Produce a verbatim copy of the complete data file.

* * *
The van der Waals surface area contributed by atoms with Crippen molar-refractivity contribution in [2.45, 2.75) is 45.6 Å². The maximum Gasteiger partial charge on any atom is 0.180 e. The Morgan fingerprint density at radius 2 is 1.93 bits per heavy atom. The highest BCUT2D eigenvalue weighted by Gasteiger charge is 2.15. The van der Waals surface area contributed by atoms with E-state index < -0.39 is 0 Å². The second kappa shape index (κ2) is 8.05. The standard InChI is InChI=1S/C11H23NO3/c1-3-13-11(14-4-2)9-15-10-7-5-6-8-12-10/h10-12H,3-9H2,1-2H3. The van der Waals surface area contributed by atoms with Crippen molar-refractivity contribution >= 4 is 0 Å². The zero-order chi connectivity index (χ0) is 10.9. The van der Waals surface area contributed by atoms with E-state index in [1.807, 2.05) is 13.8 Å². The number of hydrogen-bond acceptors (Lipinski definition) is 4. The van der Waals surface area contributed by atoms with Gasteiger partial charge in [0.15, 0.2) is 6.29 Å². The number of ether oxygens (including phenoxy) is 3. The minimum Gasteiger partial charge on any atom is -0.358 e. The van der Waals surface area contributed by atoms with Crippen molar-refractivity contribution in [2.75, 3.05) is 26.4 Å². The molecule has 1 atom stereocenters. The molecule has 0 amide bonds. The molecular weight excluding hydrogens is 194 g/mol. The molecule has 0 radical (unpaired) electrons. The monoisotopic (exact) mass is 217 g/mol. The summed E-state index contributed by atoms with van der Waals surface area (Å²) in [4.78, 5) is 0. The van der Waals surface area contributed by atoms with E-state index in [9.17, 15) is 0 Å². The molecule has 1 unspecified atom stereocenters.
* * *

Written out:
The van der Waals surface area contributed by atoms with Crippen molar-refractivity contribution in [2.45, 2.75) is 45.6 Å². The maximum Gasteiger partial charge on any atom is 0.180 e. The Morgan fingerprint density at radius 2 is 1.93 bits per heavy atom. The highest BCUT2D eigenvalue weighted by Gasteiger charge is 2.15. The van der Waals surface area contributed by atoms with E-state index < -0.39 is 0 Å². The second kappa shape index (κ2) is 8.05. The standard InChI is InChI=1S/C11H23NO3/c1-3-13-11(14-4-2)9-15-10-7-5-6-8-12-10/h10-12H,3-9H2,1-2H3. The van der Waals surface area contributed by atoms with Crippen molar-refractivity contribution >= 4 is 0 Å². The zero-order chi connectivity index (χ0) is 10.9. The van der Waals surface area contributed by atoms with E-state index in [1.807, 2.05) is 13.8 Å². The number of hydrogen-bond acceptors (Lipinski definition) is 4. The van der Waals surface area contributed by atoms with Gasteiger partial charge in [0.15, 0.2) is 6.29 Å². The number of ether oxygens (including phenoxy) is 3. The minimum Gasteiger partial charge on any atom is -0.358 e. The van der Waals surface area contributed by atoms with Crippen molar-refractivity contribution in [2.75, 3.05) is 26.4 Å². The molecule has 1 atom stereocenters. The molecule has 0 amide bonds. The molecular weight excluding hydrogens is 194 g/mol. The molecule has 0 radical (unpaired) electrons. The monoisotopic (exact) mass is 217 g/mol. The summed E-state index contributed by atoms with van der Waals surface area (Å²) in [4.78, 5) is 0. The van der Waals surface area contributed by atoms with E-state index in [9.17, 15) is 0 Å². The molecule has 1 unspecified atom stereocenters.